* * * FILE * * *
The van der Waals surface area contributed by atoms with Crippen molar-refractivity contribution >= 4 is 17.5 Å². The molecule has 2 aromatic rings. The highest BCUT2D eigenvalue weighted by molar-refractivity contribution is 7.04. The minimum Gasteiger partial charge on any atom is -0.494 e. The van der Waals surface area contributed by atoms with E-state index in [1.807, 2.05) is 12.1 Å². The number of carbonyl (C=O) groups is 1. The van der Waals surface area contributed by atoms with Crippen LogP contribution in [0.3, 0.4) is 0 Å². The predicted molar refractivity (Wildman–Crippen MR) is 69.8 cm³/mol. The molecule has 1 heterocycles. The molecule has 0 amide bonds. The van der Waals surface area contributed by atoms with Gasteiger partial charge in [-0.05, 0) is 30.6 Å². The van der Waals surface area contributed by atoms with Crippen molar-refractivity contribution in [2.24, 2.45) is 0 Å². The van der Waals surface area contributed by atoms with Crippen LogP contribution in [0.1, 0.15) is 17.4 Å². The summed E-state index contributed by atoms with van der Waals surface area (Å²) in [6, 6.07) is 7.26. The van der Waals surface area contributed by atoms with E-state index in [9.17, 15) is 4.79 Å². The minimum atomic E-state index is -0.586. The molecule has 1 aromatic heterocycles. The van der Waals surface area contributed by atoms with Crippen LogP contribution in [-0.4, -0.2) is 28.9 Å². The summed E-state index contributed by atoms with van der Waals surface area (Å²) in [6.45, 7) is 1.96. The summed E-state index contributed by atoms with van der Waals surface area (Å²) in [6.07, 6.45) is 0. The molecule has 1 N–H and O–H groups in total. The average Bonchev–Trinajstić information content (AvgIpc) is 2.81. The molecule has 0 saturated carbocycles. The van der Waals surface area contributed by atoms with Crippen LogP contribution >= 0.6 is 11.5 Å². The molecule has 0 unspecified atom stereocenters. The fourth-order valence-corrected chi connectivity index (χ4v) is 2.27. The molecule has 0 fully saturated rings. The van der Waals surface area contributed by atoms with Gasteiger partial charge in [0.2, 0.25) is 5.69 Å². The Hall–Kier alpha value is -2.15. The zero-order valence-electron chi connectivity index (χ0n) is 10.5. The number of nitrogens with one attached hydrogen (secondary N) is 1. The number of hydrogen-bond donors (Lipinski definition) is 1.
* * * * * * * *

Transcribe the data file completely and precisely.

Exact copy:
The van der Waals surface area contributed by atoms with Crippen molar-refractivity contribution >= 4 is 17.5 Å². The molecule has 2 aromatic rings. The highest BCUT2D eigenvalue weighted by molar-refractivity contribution is 7.04. The minimum Gasteiger partial charge on any atom is -0.494 e. The van der Waals surface area contributed by atoms with E-state index in [1.807, 2.05) is 12.1 Å². The number of carbonyl (C=O) groups is 1. The van der Waals surface area contributed by atoms with Crippen LogP contribution in [0.3, 0.4) is 0 Å². The predicted molar refractivity (Wildman–Crippen MR) is 69.8 cm³/mol. The molecule has 1 heterocycles. The molecule has 0 amide bonds. The van der Waals surface area contributed by atoms with Gasteiger partial charge in [-0.05, 0) is 30.6 Å². The van der Waals surface area contributed by atoms with Crippen molar-refractivity contribution in [2.24, 2.45) is 0 Å². The van der Waals surface area contributed by atoms with Crippen LogP contribution in [0.1, 0.15) is 17.4 Å². The summed E-state index contributed by atoms with van der Waals surface area (Å²) in [6, 6.07) is 7.26. The van der Waals surface area contributed by atoms with E-state index in [9.17, 15) is 4.79 Å². The minimum atomic E-state index is -0.586. The molecule has 1 aromatic heterocycles. The van der Waals surface area contributed by atoms with Crippen LogP contribution in [-0.4, -0.2) is 28.9 Å². The summed E-state index contributed by atoms with van der Waals surface area (Å²) in [6.45, 7) is 1.96. The summed E-state index contributed by atoms with van der Waals surface area (Å²) in [6.07, 6.45) is 0. The molecule has 1 N–H and O–H groups in total. The average Bonchev–Trinajstić information content (AvgIpc) is 2.81. The molecule has 0 saturated carbocycles. The van der Waals surface area contributed by atoms with Crippen LogP contribution >= 0.6 is 11.5 Å². The molecule has 0 unspecified atom stereocenters. The fourth-order valence-corrected chi connectivity index (χ4v) is 2.27. The molecule has 0 fully saturated rings. The van der Waals surface area contributed by atoms with Gasteiger partial charge in [0.2, 0.25) is 5.69 Å². The Hall–Kier alpha value is -2.15. The zero-order valence-electron chi connectivity index (χ0n) is 10.5. The number of nitrogens with one attached hydrogen (secondary N) is 1. The number of hydrogen-bond donors (Lipinski definition) is 1.